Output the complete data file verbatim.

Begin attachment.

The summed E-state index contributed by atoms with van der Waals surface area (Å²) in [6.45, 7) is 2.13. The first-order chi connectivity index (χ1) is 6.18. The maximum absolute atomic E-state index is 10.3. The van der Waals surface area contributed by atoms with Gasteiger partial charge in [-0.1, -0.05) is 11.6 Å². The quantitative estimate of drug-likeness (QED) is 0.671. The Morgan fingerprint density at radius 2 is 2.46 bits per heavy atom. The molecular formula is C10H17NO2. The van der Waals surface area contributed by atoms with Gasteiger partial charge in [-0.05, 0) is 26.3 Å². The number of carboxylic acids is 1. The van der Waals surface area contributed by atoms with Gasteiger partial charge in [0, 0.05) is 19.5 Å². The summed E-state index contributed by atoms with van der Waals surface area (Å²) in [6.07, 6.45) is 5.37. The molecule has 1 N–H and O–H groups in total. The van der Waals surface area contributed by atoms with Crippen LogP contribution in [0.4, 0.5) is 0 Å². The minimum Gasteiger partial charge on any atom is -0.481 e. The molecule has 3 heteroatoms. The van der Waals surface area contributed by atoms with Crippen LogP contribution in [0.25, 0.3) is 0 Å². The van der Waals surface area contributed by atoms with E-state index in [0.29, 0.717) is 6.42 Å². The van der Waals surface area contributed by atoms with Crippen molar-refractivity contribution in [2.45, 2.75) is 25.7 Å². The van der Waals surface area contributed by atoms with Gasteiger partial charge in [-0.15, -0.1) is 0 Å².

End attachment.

The summed E-state index contributed by atoms with van der Waals surface area (Å²) in [6.45, 7) is 2.13. The first-order chi connectivity index (χ1) is 6.18. The maximum absolute atomic E-state index is 10.3. The van der Waals surface area contributed by atoms with Gasteiger partial charge in [-0.1, -0.05) is 11.6 Å². The quantitative estimate of drug-likeness (QED) is 0.671. The Morgan fingerprint density at radius 2 is 2.46 bits per heavy atom. The molecular formula is C10H17NO2. The van der Waals surface area contributed by atoms with Gasteiger partial charge in [-0.05, 0) is 26.3 Å². The number of carboxylic acids is 1. The van der Waals surface area contributed by atoms with Gasteiger partial charge in [0, 0.05) is 19.5 Å². The summed E-state index contributed by atoms with van der Waals surface area (Å²) in [6.07, 6.45) is 5.37. The molecule has 1 N–H and O–H groups in total. The van der Waals surface area contributed by atoms with Crippen LogP contribution in [0.4, 0.5) is 0 Å². The minimum Gasteiger partial charge on any atom is -0.481 e. The molecule has 3 heteroatoms. The van der Waals surface area contributed by atoms with Crippen LogP contribution in [0.25, 0.3) is 0 Å². The van der Waals surface area contributed by atoms with E-state index in [0.29, 0.717) is 6.42 Å². The van der Waals surface area contributed by atoms with Crippen molar-refractivity contribution in [2.45, 2.75) is 25.7 Å². The van der Waals surface area contributed by atoms with Gasteiger partial charge in [-0.15, -0.1) is 0 Å².